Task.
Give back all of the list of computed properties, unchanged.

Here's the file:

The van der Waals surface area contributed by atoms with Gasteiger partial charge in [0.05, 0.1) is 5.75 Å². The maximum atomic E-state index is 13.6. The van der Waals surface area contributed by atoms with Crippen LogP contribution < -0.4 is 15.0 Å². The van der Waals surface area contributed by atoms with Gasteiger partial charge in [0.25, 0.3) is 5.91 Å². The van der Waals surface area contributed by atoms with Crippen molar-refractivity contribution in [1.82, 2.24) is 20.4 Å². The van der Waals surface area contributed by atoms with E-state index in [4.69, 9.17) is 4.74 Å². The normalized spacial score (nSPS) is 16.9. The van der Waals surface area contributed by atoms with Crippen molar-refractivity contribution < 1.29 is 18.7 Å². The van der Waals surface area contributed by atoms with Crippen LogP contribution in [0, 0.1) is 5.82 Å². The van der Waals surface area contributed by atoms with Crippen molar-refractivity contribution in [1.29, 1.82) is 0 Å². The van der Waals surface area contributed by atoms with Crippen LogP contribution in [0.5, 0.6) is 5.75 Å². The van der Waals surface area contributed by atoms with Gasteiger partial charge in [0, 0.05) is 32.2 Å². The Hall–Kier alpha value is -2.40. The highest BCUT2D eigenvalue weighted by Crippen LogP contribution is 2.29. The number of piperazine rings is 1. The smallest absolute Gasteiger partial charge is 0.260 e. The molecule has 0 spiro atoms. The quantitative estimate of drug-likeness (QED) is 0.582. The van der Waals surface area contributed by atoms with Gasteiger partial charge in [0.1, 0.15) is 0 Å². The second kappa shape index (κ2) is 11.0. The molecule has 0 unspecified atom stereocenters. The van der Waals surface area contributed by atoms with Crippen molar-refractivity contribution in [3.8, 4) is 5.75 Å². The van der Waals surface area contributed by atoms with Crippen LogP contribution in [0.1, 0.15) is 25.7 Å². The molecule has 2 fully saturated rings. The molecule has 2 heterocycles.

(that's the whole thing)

The van der Waals surface area contributed by atoms with Gasteiger partial charge in [0.05, 0.1) is 5.75 Å². The maximum atomic E-state index is 13.6. The van der Waals surface area contributed by atoms with Crippen LogP contribution < -0.4 is 15.0 Å². The van der Waals surface area contributed by atoms with Gasteiger partial charge in [0.25, 0.3) is 5.91 Å². The van der Waals surface area contributed by atoms with Crippen molar-refractivity contribution in [1.82, 2.24) is 20.4 Å². The van der Waals surface area contributed by atoms with E-state index in [4.69, 9.17) is 4.74 Å². The normalized spacial score (nSPS) is 16.9. The van der Waals surface area contributed by atoms with Crippen molar-refractivity contribution < 1.29 is 18.7 Å². The van der Waals surface area contributed by atoms with Crippen LogP contribution in [0, 0.1) is 5.82 Å². The van der Waals surface area contributed by atoms with Crippen molar-refractivity contribution in [1.29, 1.82) is 0 Å². The van der Waals surface area contributed by atoms with Crippen LogP contribution in [0.5, 0.6) is 5.75 Å². The van der Waals surface area contributed by atoms with Gasteiger partial charge in [0, 0.05) is 32.2 Å². The Hall–Kier alpha value is -2.40. The highest BCUT2D eigenvalue weighted by Crippen LogP contribution is 2.29. The number of piperazine rings is 1. The smallest absolute Gasteiger partial charge is 0.260 e. The molecule has 0 spiro atoms. The quantitative estimate of drug-likeness (QED) is 0.582. The van der Waals surface area contributed by atoms with Gasteiger partial charge in [0.1, 0.15) is 0 Å². The second kappa shape index (κ2) is 11.0. The molecule has 0 unspecified atom stereocenters. The van der Waals surface area contributed by atoms with Crippen molar-refractivity contribution in [3.8, 4) is 5.75 Å². The van der Waals surface area contributed by atoms with Crippen LogP contribution in [0.1, 0.15) is 25.7 Å². The molecule has 2 fully saturated rings. The molecule has 2 heterocycles.